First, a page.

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Independence Day Celebrated PDF Print E-mail
Friday, 28 March 2008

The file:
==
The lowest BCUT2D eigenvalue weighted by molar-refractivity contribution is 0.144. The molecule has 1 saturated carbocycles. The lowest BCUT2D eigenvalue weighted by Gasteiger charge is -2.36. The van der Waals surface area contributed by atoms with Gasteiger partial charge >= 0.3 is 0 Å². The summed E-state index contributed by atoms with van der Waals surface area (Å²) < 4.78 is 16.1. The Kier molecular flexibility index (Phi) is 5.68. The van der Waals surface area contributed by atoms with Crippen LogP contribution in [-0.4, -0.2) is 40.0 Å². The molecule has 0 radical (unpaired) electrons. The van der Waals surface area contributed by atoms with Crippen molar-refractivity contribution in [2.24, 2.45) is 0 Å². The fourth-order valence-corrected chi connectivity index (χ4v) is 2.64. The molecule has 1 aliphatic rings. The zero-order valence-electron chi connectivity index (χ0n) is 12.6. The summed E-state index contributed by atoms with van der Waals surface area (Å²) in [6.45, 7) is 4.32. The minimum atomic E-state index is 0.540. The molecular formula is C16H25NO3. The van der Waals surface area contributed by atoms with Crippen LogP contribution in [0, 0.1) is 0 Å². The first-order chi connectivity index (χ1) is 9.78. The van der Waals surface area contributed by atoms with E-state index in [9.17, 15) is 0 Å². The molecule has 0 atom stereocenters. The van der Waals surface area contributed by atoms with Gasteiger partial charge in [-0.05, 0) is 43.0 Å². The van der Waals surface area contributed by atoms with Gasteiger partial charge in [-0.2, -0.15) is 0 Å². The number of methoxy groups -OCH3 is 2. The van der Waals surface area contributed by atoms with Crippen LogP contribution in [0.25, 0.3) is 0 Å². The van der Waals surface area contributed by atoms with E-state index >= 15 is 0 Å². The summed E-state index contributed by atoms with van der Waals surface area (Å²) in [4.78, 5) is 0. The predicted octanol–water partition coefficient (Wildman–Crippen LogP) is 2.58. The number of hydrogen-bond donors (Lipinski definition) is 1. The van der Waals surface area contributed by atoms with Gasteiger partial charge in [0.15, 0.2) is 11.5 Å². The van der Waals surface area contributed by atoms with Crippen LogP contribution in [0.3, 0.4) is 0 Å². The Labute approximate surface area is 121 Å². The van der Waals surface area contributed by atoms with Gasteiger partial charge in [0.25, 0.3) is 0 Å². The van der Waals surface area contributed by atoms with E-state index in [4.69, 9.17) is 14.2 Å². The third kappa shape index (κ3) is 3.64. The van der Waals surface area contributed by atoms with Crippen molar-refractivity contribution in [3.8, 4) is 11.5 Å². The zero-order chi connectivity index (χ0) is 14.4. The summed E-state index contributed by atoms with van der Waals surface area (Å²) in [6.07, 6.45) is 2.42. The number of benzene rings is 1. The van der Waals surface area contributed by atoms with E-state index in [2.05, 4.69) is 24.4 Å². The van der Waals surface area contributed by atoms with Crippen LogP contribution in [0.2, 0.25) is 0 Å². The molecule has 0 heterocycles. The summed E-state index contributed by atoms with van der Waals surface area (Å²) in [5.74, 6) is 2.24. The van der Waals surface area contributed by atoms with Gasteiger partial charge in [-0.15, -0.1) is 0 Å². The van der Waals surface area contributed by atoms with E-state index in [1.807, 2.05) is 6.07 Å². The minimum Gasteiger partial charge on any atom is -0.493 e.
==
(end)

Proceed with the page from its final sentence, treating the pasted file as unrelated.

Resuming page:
This year independence day was observed in a way that adds importance. This was characterized by lighting of candles. Such national resolve to uphold the principles of the War of Liberation surely augurs well for our future. We note here the rekindling of the old wartime spirit in recent weeks among the people of Bangladesh by such bodies as the Sector Commanders' Forum. Other organisations have also been active in shaping public opinion on such issues as preventing war criminals from taking part in politics and so recreating the ambience in which we waged our war for freedom in 1971. All these bodies, the patriotic men and women behind them, certainly deserve our collective gratitude for the awareness of history they have caused among all of us again. It is thanks to them that today public consciousness of the spirit of the War of Liberation is resurgent. We now build on the momentum to forge ahead. In a very large sense, the growing public demand for a trial of war criminals of 1971 is but a reiteration of the national emphasis on justice and the rule of law. There may be a good number of cynics out there wondering why such a movement was not initiated in earlier years. The point, however, is that at present a momentum towards steering the country back to its original principles is on and it should be every Bengali's responsibility to carry it to its logical conclusion. What we notice today against the background of our Independence Day celebrations is a developing national consciousness on the priorities before us. Obviously, the issue of the trial of war criminals is a foremost priority.  We are encouraged by the army chief's remarks that the government will surely consider the growing demand for such a trial. We believe that things can and should go forward from here. We realise, of course, that the caretaker government may not be in a position to see the trials of the war criminals through to a definitive end. But, as we have said on an earlier occasion, it can set the ball rolling by giving practical shape to a legal framework for such trials to get underway. For good measure, it can also establish contact with such bodies as the UN and consult renowned international jurists over the foolproof ways of initiating such trials.

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